Other areas set to attract more institutional interest going forward include carbon capture and storage technologies, recycling and waste-sorting infrastructure, and smart applications to improve grid monitoring and efficiencies.
Looking ahead, expect every sector of infrastructure to come under a decarbonisation lens, too. Evaluating ESG in construction and in the supply chain, for example, and reducing the environmental impact of data centres: if they are not already, such considerations will become priorities for sustainability-focused investors. Or, indeed, any investor looking to create value for their LPs and strengthen the resilience of their portfolios in a fast-changing world.
Technology is a central axis in the investment themes set to shape infrastructure’s next chapter.
In middle and back offices at fund managers especially, technologies such as artificial intelligence and machine learning (ML) are beginning to disrupt. “There’s a genuine push for all projects that bring in more technology to make processes more efficient, more transparent and cleaner,” says Kanav Kalia, chief sales and marketing officer at technology solutions provider Oxane Partners.
Performance management – which is usually a manual process – is an example of an area where AI/ML could help to improve efficiencies and the quality of information for infrastructure firms. “They typically receive a lot of information, including project monitors, engineering reports, feasibility reports and reporting from on-the-ground personnel,” says Kalia. “Typically this is all shared manually in PDFs and Excel files. AI and ML has a lot of potential in digitalising this performance data at source and automating the processing of this data – and there is a lot of value-add to this.”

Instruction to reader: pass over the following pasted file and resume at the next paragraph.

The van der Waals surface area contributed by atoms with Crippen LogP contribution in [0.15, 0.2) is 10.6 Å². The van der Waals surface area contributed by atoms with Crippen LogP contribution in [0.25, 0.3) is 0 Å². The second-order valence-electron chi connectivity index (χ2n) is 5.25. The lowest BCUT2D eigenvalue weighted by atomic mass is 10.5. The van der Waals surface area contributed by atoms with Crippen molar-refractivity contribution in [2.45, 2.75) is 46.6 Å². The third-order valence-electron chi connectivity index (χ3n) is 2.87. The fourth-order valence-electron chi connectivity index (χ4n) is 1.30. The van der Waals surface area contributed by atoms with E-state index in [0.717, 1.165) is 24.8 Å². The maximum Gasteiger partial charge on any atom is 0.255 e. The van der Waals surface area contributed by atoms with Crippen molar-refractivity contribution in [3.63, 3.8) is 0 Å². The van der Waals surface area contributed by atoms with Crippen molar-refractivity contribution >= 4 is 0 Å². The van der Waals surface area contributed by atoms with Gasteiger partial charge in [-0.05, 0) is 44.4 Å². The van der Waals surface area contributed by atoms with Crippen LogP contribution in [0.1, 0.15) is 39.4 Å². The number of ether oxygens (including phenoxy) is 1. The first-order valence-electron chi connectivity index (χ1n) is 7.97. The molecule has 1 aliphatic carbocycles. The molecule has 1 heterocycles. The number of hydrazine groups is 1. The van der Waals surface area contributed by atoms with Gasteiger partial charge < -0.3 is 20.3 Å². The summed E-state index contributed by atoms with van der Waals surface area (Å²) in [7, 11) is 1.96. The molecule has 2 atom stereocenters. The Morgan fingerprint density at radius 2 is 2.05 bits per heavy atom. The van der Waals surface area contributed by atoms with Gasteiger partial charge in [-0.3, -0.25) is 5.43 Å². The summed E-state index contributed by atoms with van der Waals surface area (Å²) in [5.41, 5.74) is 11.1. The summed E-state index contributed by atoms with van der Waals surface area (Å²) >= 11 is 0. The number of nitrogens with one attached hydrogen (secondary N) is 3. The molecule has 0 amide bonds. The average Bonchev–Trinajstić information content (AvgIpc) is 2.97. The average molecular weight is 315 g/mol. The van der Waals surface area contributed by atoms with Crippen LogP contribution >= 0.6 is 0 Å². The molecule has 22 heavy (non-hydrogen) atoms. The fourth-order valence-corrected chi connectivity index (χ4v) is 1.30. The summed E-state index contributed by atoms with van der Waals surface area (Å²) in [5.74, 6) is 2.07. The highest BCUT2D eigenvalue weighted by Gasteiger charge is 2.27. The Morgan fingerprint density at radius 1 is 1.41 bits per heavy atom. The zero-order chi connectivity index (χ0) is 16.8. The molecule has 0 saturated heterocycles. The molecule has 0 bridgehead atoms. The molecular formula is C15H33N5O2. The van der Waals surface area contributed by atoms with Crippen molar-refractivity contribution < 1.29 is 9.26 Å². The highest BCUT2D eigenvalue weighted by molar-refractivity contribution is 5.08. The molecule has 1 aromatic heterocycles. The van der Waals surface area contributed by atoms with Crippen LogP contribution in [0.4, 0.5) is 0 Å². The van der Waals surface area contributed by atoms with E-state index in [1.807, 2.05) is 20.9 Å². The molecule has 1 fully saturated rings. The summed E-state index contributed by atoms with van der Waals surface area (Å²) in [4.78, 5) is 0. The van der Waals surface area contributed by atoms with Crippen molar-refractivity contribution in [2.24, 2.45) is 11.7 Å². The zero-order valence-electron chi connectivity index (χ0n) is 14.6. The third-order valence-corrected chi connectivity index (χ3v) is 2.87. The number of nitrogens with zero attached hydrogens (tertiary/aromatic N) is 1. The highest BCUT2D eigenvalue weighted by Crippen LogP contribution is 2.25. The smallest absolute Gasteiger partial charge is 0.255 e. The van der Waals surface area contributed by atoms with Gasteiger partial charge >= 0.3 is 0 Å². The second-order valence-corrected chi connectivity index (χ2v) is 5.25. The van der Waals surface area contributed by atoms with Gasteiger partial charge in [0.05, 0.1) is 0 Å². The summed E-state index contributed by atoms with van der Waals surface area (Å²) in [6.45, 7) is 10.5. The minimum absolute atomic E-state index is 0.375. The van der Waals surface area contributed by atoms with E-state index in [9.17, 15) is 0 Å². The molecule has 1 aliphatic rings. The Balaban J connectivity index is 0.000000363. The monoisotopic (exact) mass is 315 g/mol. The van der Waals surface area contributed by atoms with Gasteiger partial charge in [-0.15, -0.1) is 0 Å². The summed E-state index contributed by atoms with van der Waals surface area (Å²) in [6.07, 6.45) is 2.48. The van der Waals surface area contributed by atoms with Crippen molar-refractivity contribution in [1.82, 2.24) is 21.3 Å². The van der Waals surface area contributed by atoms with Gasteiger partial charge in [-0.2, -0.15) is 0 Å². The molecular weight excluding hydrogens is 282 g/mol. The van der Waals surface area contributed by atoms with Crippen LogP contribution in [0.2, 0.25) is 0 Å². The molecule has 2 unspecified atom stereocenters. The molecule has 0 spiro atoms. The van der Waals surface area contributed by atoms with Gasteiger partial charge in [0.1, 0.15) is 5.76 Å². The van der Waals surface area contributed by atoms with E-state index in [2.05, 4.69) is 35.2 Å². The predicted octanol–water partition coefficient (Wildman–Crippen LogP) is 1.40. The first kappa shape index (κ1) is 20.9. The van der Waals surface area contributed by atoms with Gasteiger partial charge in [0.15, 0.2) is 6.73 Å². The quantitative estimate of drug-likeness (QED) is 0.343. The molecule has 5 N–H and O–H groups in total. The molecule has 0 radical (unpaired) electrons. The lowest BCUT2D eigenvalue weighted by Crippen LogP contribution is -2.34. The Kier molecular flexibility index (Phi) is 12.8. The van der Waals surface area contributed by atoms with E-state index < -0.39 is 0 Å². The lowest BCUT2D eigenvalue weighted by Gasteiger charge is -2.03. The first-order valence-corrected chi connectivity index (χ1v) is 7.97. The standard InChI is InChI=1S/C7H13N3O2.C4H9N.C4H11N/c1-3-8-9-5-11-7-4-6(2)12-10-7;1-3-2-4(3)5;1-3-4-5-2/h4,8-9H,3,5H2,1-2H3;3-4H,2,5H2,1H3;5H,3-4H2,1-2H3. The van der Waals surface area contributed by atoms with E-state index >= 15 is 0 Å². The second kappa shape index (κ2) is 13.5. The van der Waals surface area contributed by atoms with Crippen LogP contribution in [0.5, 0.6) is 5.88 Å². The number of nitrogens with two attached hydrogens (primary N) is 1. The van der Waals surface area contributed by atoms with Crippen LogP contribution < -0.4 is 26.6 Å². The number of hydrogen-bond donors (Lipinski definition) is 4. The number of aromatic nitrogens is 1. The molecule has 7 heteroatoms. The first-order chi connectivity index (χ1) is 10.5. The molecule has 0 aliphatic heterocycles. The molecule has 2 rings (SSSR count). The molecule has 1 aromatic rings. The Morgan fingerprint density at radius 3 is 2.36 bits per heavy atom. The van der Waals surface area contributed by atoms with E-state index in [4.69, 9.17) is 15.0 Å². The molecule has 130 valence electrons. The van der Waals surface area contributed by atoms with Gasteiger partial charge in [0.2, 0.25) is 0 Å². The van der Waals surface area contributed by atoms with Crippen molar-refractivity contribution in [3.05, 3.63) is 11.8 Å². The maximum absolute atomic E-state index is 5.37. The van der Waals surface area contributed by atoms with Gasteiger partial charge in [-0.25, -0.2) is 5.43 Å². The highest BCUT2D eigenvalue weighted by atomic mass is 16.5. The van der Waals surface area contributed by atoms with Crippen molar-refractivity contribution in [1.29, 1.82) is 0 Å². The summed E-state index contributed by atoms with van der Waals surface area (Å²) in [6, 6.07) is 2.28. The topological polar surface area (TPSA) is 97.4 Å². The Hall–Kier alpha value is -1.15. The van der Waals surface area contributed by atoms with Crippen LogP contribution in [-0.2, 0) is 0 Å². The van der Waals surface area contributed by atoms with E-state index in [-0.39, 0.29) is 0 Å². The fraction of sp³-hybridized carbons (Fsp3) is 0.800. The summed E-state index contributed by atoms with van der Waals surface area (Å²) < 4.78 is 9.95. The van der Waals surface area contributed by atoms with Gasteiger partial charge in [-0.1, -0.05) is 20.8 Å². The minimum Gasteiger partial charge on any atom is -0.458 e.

In the asset class more broadly, an infratech revolution is well underway. Across all sectors of infrastructure, advanced digital technologies are increasingly being applied to aid both the delivery and ongoing operation of projects. Outcomes range from enhanced sustainability monitoring, improved performance, streamlined operations and even, in some cases, the continued operation of infrastructure without human involvement – the latter particularly pertinent following two years of continual lockdowns.